God made me to be an introspective sort of soul. I examine myself and the things around me very deeply. I also love deeply. I have known for many years that these are gifts. Although sometimes loving much can feel like a curse. Yet, I never thought that my spiritual life was grounded there. I guess I thought that was my “emotional center”, but had little to do with my spirituality. My spirituality always came form my head, not my inner being. Yet, my deep love allows me to see the love behind people’s fears. It allows me to see my own gifts.

The insight God gives me, and all of us, is what makes every act of life a spiritual one. When we were first home with our new baby, many, many people performed many small (and large) acts of kindness -- acting as the arms and hearts of God. To me, such things have become sacred acts. This is earthbound spirituality. Russ May once commented that “God ain’t gonna do it”. He did not mean to leave God out of the business of the church, but that God needs our arms and legs and strong backs as well as our worship. The business and physical upkeep of the church is sacred just as Sunday worship is sacred. The physical caring we do for one another is at least as valuable as our prayers.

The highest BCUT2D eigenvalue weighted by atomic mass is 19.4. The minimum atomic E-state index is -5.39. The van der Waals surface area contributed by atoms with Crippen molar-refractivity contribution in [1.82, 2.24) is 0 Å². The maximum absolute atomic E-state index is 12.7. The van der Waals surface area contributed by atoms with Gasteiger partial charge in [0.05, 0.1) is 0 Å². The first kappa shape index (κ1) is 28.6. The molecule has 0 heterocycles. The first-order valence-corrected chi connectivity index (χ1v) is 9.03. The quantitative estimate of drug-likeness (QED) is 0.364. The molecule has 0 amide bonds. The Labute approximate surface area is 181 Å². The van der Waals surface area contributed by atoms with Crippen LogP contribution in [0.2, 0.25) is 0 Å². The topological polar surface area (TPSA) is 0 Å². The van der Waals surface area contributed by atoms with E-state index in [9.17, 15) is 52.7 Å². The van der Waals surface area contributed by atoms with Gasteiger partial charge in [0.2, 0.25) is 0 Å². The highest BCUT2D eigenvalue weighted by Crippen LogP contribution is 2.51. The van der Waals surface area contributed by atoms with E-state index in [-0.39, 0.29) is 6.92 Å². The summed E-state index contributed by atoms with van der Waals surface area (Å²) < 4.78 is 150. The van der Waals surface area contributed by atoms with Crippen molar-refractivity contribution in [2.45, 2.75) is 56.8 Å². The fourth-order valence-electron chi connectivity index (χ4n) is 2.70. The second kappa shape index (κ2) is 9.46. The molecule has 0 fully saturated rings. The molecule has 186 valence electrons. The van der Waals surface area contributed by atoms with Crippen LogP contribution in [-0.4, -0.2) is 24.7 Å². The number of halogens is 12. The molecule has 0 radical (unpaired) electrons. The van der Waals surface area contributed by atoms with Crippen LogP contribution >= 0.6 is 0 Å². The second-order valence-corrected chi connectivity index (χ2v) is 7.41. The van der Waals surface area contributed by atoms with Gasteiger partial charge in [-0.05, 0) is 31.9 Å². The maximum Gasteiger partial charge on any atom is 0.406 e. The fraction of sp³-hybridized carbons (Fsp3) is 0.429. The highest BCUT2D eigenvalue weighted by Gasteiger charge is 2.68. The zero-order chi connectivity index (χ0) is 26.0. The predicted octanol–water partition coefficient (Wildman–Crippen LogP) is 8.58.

Our good works are not only valuable but are spiritual as well. When we do not claim this spiritual aspect of our efforts, we deny ourselves, and others, a very deep connection with our very personal, nurturing, God.

When I was in the hospital, Patty brought me communion. As I took it, and heard the familiar words, I looked at that baby in my arms, nursing. Communion will never be the same for me. Christ said, this is my body, broken for you. I had literally been cut to give this baby life. And He took the cup saying, this is my blood poured out for you. There was George. Contentedly drinking my milk, poured out for him. This was earthly spirituality; my own body showing me Christ.